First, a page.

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CHARACTER ARCS: WHAT THEY ARE AND HOW TO MAP THEM TO A PLOT. PART 2.

Milestones and impact

A character’s personality can have a huge impact on they way they traverse their arc in a story, as much as the way they react to plot elements. Character flaws, and the ways in which the character lives with them and overcomes them, need to be addressed in a complimentary rhythm to the plot.

How they change depends on the type of character they are in the story, the type of person they are for the story, and on their interactions with other characters. Where and when those changes take place in the story depends on the plot.

Let’s have a look at ways you can analyse a character and identify which flaws will change during the story, how, why, and when.

Step 1

Write a brief background for the character. You can do a full background either at the same time or at a later time, but the brief background will be enough to identify major milestones throughout their life.

Once you’ve identified defining moments in their life, you’ll be able to work out what sorts of strengths or flaws will have grown out of those moments.

Step 2

Make a list of emotional and physical milestones. The highs and lows they’ve lived through. I use a table for this. On the left, write the milestone; on the right, write what impact it had on them. The example below is for a character in a cozy mystery I’m planning. It’s very early stages so the character plan won’t have the depth it needs yet. I’ll build on it as I plan and write the story.

Anh

Milestone

Impact

Happy childhood

Secure in the knowledge his family will be there for him when they need him.

Parents have high expectations of him, rigid. They don’t accept his orientation (completely ignore it) but are more angry he abandoned them and the family business.

Strives for success, wants to please them, struggles to feel fulfilled because they don’t really consider his needs/wants.

Grandmother came to Australia as a refugee. She loves him and supports him in his and Dinh’s business venture, but still expects him to be a good Vietnamese boy. She accepts he’s gay but still expects him to marry and have children.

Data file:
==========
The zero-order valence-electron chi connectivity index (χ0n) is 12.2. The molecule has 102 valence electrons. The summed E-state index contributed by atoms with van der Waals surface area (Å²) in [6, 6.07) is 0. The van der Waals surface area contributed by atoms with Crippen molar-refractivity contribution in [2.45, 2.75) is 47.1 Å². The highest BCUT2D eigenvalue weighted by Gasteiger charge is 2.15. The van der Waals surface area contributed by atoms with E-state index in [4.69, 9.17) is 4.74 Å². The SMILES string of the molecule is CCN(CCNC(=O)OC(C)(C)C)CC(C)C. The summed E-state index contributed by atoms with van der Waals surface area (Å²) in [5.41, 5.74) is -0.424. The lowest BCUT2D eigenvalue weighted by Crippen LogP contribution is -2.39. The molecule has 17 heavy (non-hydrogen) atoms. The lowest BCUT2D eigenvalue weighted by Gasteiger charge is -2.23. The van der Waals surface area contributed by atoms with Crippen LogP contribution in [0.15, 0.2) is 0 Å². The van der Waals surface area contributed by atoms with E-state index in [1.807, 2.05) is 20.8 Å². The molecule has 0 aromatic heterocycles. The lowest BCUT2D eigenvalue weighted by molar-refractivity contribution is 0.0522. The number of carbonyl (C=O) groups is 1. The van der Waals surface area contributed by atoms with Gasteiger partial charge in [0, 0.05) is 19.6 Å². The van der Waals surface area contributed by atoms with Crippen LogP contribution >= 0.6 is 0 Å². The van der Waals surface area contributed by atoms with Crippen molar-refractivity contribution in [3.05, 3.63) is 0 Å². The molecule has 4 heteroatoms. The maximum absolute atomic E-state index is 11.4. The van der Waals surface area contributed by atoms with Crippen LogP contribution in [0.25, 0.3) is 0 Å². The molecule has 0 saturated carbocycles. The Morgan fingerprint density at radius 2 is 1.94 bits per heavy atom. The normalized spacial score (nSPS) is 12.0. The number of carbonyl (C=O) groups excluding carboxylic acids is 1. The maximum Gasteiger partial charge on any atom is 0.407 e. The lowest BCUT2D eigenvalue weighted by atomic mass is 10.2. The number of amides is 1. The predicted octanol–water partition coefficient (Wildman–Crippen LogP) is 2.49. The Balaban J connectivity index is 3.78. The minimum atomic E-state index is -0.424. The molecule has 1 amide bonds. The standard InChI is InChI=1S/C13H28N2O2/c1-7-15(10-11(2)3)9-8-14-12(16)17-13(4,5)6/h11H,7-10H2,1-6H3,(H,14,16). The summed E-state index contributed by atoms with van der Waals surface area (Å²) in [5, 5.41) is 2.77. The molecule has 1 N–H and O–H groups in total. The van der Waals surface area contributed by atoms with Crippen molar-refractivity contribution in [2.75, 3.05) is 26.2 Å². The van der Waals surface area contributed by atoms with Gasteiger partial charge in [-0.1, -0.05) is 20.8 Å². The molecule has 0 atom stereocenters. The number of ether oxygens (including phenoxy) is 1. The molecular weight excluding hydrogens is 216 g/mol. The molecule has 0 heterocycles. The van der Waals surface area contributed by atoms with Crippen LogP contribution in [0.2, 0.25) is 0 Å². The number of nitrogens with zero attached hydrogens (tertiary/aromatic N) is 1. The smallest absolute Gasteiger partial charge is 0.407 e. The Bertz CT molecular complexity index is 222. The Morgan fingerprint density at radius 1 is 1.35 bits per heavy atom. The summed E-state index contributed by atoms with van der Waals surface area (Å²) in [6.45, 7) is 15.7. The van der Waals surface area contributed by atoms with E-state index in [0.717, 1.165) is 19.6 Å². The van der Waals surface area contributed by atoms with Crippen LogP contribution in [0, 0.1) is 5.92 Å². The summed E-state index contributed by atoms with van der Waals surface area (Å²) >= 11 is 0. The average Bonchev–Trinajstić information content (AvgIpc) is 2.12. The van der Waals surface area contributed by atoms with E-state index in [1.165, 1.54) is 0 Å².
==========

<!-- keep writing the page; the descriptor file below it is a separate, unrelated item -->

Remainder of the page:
Anh is very aware of how easy his life is. Has grown up with cultural dissonance, living in two cultures, and still struggles to please everyone while trying to live his best life.

He’s loyal to his family but has limits on what he’ll do for them.

Moved out of home at 23, with his cousin, to open a café.

Feels he abandoned the family by not staying and contributing to the family or family business. Guilt.

His cousin, Dinh, is his primary support.


Step 3

Once you’ve worked out how the character has been impacted by events in their life, work out how they would use those to make changes (either positive or negative) in their life. Some of the changes have to be big. The very middle of the book will require the character to overcome some major flaw in order to move forward. There needs to be another one after the second transition too, or a second part to the major one. Other coping mechanisms and periods of growth don’t need to be big, but there needs to be several of them so that the reader can recognise the character is changing and growing throughout the story. The number of changes the character makes depends on many things:

  • The length of the story

  • The seriousness of the large changes to be made and how many steps toward change each takes

  • The complexity of the plot

  • The genre

Impact

How they change

When they change

Secure in the knowledge his family will be there for him when they need him.

Realises the support he receives from his family has always been conditional. Only his grandmother supports him when he’s suspected of murder.

Begins three years ago. Keeps going to family dinner on Sunday to support grandmother only, and because he and Dinh need to feel like they have a family.

Strives for success, wants to please them, struggles to feel fulfilled because they don’t really consider his needs/wants.

This change began three years ago when he and Dinh left home and started their own business.

Three years ago.

Anh is very aware of how easy his life is. Has grown up with cultural dissonance, living in two cultures, and still struggles to please everyone while trying to live his best life.

He’s loyal to his family but has limits on what he’ll do for them.

Loyalty to family is tested when they expect certain behaviour from him but won’t support him to receive it. Confrontation.

Tries not to upset his grandmother but has got to the stage where he doesn’t feel he can do the same for his parents. His sister is good but his brother is hostile. Comes to a head during the murder investigation.

Feels he abandoned the family by not staying and contributing to the family or family business. Guilt.

Abandonment complete when his father and uncle turn their backs on him and Dinh when Dinh is charged with murder. He refuses contact.

Dinh is the one constant in his life. This won’t change.

Dinh is the only one who has supported him unconditionally. He’s completely loyal to Dinh and will do anything to ensure he’s safe – even admit to a murder he didn’t commit.

Will confess to murder to keep Dinh safe.

I don’t have a lot of hard lines in my plans because everything changes as I write and the characters develop their personalities more and start making their own decisions. These plans give me enough to start and they also have an impact on how the plot develops.

There’s still more work to do on character development, specifically character flaws. We’ll look at those next time.

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